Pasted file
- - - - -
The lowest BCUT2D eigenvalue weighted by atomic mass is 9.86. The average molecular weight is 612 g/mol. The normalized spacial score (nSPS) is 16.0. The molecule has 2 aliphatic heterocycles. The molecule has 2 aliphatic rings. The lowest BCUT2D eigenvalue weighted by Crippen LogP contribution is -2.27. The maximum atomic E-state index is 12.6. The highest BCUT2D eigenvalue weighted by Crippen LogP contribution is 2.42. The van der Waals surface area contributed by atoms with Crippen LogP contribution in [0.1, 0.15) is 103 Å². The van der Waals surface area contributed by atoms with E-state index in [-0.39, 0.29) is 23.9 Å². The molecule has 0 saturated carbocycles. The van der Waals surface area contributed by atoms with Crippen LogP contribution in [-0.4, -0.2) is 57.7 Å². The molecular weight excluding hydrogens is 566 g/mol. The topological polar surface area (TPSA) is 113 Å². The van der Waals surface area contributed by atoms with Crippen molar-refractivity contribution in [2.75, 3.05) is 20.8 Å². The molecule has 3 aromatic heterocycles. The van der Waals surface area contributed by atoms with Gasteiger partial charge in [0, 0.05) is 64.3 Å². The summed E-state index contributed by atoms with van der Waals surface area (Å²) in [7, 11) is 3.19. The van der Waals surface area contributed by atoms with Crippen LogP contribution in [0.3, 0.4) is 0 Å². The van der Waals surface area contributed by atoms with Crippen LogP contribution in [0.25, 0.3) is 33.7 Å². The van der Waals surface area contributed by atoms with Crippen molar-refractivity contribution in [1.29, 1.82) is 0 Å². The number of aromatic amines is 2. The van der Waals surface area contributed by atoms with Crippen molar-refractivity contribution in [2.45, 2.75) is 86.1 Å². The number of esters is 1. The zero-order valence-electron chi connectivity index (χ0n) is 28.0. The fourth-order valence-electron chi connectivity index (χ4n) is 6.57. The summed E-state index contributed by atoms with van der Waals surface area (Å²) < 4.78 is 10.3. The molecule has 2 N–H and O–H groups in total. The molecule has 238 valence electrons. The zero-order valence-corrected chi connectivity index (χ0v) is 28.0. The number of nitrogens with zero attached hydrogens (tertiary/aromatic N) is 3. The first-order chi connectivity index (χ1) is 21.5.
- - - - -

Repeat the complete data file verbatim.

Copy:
The lowest BCUT2D eigenvalue weighted by atomic mass is 9.86. The average molecular weight is 612 g/mol. The normalized spacial score (nSPS) is 16.0. The molecule has 2 aliphatic heterocycles. The molecule has 2 aliphatic rings. The lowest BCUT2D eigenvalue weighted by Crippen LogP contribution is -2.27. The maximum atomic E-state index is 12.6. The highest BCUT2D eigenvalue weighted by Crippen LogP contribution is 2.42. The van der Waals surface area contributed by atoms with Crippen LogP contribution in [0.1, 0.15) is 103 Å². The van der Waals surface area contributed by atoms with E-state index in [-0.39, 0.29) is 23.9 Å². The molecule has 0 saturated carbocycles. The van der Waals surface area contributed by atoms with Crippen LogP contribution in [-0.4, -0.2) is 57.7 Å². The molecular weight excluding hydrogens is 566 g/mol. The topological polar surface area (TPSA) is 113 Å². The van der Waals surface area contributed by atoms with Crippen molar-refractivity contribution in [2.75, 3.05) is 20.8 Å². The molecule has 3 aromatic heterocycles. The van der Waals surface area contributed by atoms with Gasteiger partial charge in [0, 0.05) is 64.3 Å². The summed E-state index contributed by atoms with van der Waals surface area (Å²) in [7, 11) is 3.19. The van der Waals surface area contributed by atoms with Crippen LogP contribution in [0.3, 0.4) is 0 Å². The van der Waals surface area contributed by atoms with Crippen LogP contribution in [0.25, 0.3) is 33.7 Å². The van der Waals surface area contributed by atoms with Crippen molar-refractivity contribution in [1.29, 1.82) is 0 Å². The number of aromatic amines is 2. The van der Waals surface area contributed by atoms with Crippen molar-refractivity contribution in [2.45, 2.75) is 86.1 Å². The number of esters is 1. The zero-order valence-electron chi connectivity index (χ0n) is 28.0. The fourth-order valence-electron chi connectivity index (χ4n) is 6.57. The summed E-state index contributed by atoms with van der Waals surface area (Å²) < 4.78 is 10.3. The molecule has 2 N–H and O–H groups in total. The molecule has 238 valence electrons. The zero-order valence-corrected chi connectivity index (χ0v) is 28.0. The number of nitrogens with zero attached hydrogens (tertiary/aromatic N) is 3. The first-order chi connectivity index (χ1) is 21.5.